October 9, 1976


The thunder of artillery shook the trees.

Birds took to the air, animals sought shelter in their dens, and the trees complained mightily as I passed among them.

Whoever was on the gun seemed to be having a hell of a time.

Shot after shot shredded the peace of the day and set the earth to tremble.

I wasn’t pleased.

I’d been under fire before. Plenty of times. Artillery is always troublesome. I’d seen the cannons of the British tear through ranks of the Continental Army, witnessed damage done by Secesh teams in the War of the Rebellion, and suffered through days of shelling while fighting the Germans in France and Belgium.

There were no pleasant memories. Not when the cannons roared, and I was on the receiving end.

I exited the tree line and found the artillery team had hitched up their horses and were on the run.

That would never do.

I unslung my Spencer, took a knee, and fired at the lead rider.

The shot took him in the back, knocked him out of the saddle, and sent him tumbling to the ground. The other horses on the team rode over him, as did the caisson itself. Both gunners were thrown from their seats on either side of the gun, and as the men astride their horses tried to regain some control, I fired again.

The second shot cut down two of the men on the caisson, the Spencer’s round piercing the throat of one and striking the other in the same.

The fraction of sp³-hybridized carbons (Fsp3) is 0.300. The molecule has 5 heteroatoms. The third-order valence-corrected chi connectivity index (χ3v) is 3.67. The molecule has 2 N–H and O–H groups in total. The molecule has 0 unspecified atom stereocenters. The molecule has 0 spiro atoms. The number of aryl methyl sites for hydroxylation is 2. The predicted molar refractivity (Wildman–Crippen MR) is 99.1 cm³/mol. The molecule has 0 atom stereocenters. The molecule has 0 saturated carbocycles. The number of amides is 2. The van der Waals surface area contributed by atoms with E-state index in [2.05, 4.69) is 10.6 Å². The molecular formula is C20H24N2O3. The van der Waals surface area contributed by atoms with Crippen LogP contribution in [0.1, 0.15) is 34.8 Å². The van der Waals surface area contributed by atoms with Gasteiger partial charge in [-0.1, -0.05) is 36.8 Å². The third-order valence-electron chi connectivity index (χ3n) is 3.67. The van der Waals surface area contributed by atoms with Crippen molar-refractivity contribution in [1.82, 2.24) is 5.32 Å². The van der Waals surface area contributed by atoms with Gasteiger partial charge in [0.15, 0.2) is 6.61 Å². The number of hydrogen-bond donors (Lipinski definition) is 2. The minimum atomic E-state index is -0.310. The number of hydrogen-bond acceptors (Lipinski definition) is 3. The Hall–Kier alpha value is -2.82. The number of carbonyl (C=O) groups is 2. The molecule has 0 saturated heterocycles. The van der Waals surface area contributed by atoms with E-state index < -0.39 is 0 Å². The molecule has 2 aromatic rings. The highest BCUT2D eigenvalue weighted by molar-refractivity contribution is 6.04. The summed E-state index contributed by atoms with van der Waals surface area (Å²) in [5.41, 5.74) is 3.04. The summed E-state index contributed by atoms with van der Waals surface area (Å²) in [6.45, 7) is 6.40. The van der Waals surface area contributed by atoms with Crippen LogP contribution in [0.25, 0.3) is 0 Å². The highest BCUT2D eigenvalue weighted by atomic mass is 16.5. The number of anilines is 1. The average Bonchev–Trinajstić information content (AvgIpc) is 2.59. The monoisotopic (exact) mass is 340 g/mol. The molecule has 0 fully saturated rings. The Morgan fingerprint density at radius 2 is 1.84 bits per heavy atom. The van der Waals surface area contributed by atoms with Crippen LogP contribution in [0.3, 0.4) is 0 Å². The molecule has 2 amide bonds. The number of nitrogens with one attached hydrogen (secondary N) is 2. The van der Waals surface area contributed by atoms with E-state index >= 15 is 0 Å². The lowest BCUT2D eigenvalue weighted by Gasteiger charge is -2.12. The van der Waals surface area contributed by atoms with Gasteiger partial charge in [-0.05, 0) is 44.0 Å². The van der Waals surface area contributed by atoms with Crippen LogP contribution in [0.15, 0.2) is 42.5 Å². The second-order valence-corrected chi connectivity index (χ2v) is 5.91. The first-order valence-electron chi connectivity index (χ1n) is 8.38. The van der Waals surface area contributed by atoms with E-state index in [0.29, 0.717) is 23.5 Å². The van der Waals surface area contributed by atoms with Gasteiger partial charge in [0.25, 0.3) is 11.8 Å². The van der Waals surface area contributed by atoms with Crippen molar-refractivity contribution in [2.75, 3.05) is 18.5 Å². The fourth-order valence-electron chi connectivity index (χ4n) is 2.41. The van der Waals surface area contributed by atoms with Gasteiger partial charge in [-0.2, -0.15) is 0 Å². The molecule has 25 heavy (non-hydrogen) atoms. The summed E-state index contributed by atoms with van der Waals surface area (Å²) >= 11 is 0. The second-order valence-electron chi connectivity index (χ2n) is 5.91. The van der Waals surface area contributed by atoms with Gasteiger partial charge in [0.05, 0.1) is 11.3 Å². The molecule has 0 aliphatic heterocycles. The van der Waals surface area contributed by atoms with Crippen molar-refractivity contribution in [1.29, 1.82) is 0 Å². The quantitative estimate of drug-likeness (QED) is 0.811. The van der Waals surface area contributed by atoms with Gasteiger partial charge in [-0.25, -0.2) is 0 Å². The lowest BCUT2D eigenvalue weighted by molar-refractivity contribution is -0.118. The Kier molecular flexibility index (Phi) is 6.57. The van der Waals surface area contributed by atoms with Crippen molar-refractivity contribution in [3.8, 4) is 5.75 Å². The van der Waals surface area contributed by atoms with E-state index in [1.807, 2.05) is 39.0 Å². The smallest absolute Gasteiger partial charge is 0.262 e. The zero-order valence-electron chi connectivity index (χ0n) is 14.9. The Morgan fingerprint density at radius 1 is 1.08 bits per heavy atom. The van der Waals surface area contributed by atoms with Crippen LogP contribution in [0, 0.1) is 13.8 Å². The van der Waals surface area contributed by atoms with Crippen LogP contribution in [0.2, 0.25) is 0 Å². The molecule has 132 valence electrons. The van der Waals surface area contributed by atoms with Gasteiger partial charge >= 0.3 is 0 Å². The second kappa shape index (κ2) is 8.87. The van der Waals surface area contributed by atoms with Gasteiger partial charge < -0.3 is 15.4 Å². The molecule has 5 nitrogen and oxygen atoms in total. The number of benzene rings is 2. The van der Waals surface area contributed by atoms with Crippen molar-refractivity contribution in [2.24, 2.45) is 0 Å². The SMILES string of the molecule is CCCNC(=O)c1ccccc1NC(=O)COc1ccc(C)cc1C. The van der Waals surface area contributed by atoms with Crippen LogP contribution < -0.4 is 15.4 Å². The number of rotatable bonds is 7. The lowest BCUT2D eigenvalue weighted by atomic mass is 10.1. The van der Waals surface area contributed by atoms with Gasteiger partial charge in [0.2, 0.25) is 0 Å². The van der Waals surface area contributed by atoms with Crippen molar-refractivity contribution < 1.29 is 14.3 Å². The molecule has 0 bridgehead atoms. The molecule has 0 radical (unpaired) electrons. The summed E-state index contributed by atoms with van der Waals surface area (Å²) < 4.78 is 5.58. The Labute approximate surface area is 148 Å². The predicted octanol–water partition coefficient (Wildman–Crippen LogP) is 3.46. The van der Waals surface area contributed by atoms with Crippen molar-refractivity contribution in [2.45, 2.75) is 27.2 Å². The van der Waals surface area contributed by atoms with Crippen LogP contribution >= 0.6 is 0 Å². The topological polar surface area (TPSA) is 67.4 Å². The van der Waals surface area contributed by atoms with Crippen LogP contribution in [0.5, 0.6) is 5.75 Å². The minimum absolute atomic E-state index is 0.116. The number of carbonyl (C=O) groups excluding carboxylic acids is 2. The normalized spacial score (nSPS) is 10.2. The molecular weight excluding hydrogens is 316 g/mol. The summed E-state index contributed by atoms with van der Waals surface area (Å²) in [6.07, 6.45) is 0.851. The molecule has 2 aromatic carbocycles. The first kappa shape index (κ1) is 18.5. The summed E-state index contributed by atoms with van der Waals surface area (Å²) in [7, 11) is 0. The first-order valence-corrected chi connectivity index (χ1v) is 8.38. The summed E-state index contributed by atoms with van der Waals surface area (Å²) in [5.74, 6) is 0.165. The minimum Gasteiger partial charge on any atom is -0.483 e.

With their deaths, the team came to a faltering stop, and the men dismounted.

They struggled to draw rifles from the caisson, the two thrown men racing for their brethren.

I slew three more before the men had their weapons ready and another as he tried to fire at me.

The remaining men fired a few rounds, but it was far too little and far too late.

I had a good position, plenty of ammunition, and time.

All three died within seconds of each other.

In the silence that followed, the horses stood in their traces, well-trained and inured to the sounds of combat.

It took me but a little while to spike the cannon, dump out shot and shell, and set fire to the caisson itself.

With the horses in tow, I returned to the tree line and the bitter complaints of the trees.

#paranormal #Halloween

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Nicholas Efstathiou

Husband, father, and writer.

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